Goals of the UT
Goals of the UT include the following:
• to restore physical and emotional health and heal relational disconnection by understanding and dealing with the emotions that drive disorders and learning to experience emotions without symptoms;
• to develop greater awareness of emotions as they occur—particularly their function and the interactions between physical sensations, thoughts, and behaviors;
• to explore underlying core appraisals while increasing cognitive flexibility;
• to practice applying skills in response to emotional experiences as they occur; and
• to do difficult things without depending on typical avoidance strategies/eating disorder behaviors to cope, which leads to sustainable change.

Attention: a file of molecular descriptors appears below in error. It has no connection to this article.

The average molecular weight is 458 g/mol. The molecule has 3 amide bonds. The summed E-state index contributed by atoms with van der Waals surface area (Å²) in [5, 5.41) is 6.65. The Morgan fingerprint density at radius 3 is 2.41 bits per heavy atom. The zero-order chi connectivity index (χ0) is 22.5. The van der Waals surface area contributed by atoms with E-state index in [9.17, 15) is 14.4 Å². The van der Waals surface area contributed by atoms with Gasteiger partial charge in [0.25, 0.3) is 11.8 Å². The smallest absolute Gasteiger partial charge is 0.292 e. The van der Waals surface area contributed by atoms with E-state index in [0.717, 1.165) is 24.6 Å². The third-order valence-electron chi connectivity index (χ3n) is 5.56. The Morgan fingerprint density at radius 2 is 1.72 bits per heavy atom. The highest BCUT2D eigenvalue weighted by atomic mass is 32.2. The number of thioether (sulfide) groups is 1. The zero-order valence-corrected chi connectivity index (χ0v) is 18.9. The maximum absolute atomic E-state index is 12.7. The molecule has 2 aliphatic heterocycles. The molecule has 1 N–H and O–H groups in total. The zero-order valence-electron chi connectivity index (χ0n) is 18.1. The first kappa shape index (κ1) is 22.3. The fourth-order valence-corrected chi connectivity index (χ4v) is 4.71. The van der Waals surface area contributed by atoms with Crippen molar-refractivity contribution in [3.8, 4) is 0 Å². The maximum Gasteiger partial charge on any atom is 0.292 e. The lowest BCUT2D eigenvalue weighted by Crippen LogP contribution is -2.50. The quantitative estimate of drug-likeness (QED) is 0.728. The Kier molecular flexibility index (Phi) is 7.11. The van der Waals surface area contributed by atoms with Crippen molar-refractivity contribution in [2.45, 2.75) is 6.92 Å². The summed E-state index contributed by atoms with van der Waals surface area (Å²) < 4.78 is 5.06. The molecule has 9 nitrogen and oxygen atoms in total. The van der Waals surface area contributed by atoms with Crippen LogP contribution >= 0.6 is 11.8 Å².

When a client first enters treatment for an eating disorder, a thorough evaluation is necessary to determine the client’s level of care and other factors including medical risk, motivation, the eating disorder’s effects on daily life and relationships, other co-occurring disorders, and frequency of symptom use. Once in treatment, it’s crucial that individuals start by understanding how emotions work. The majority of the energy used by clients with eating disorders and other mood disorders has been directed toward minimizing or avoiding their emotional intensity. Many clients do not understand the purpose of emotions because they feel uncontrollable, uncomfortable, or unstable. Customers are instructed that no real emotion is dangerous. are instructed that no real emotion is dangerous. While recalling unpleasant events may “feel” hazardous, and actions taken in response to the emotion may also be unsafe, the emotion itself is not unsafe. Even “poor” or unpleasant emotions are in fact beneficial and have an adaptive purpose. Clients discover that it is sometimes okay and safe to experience emotions like sadness, anxiety, fear, or anger because they can trigger important reactions and behaviors.